The recognition of the uniqueness of human minds is essential to human understanding. By developing expertness in this area, psychology will eventually become far more valuable. In an advanced society with a growing population and closer associations, it is obviously essential that we learn better how to get along with each other. When we are unaware of the innate differences that reside within each of us, it becomes very easy to think of one who disagrees with us as a “nitwit” or a “jerk,” or perhaps as belonging to the “lunatic fringe.” When we appreciate the existence of innate differences, we are far more likely to be understanding and charitable. Strife will not be automatically eliminated, but tensions can be decreased immeasurably.

  Individual problems are at the root of the problem of crime. Many years ago, James Devon placed his finger on the crucial point. “There is only one principle in penology that is worth any consideration: It is to find out why a man does wrong and make it not worth his while.” The question, “Why does a particular man commit crime?” is a cogent one; the question, “Why does man turn to crime?” is relatively nonsensical.

  Since all human beings are individual by nature, they do not tick in a uniform way nor for the same reasons. Broadly speaking, however, many doubtless turn to crime because society has not provided other outlets for their energies. If we could find a suitable job for every individual, the problem of crime would largely vanish. The problem of crime is thoroughly permeated with individual problems; it cannot be blamed solely on social conditions, because as the studies of Sheldon and Eleanor Glueck have shown, highly respected citizens may come from areas where these conditions are the worst.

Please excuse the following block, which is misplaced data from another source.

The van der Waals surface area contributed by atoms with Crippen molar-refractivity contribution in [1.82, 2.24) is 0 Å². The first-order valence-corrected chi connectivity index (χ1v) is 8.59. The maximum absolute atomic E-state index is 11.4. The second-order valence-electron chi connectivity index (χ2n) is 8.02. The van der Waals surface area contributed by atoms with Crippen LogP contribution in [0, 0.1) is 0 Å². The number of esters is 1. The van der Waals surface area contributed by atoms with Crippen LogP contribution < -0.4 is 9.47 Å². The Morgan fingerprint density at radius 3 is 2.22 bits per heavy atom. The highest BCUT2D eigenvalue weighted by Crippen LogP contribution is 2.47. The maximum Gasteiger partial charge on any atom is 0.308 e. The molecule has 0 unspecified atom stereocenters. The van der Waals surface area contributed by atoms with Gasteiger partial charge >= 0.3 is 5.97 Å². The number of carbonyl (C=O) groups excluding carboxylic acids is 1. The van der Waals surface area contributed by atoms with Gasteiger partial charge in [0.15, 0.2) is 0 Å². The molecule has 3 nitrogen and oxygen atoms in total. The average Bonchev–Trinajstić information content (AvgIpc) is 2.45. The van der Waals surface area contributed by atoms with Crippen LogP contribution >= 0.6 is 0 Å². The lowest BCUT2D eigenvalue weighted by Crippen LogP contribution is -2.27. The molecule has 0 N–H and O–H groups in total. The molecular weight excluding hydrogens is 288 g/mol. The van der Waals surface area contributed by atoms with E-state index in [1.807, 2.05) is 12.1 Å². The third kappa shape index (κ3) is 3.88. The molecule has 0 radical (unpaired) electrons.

A Race of Individuals

  Racial relations would ease tremendously if we faced squarely the biological facts of individuality. If we were all educated to know that all whites are not the same, that all Negroes do not fit in the same pattern, that all Latins are not identical, that all American Indians are individuals, and that all Jews do not fit a stereotype, it would help us to treat every member of the human race as an individual.

  It is no denial of the existence of racial problems to assert that individual problems need to be stressed more than they are. For individual Negroes and individual whites, the pursuit of happiness is by no means a uniform pursuit. Doubtless, although there are whites and Negroes who would think they had reached utopia if they had a decent shelter and were assured three meals a day, this would not satisfy millions of others for whom striving and a sense of accomplishment are paramount. “The Negro problem” or “the white problem”—depending on one’s point of view—is shot through with a host of individual problems.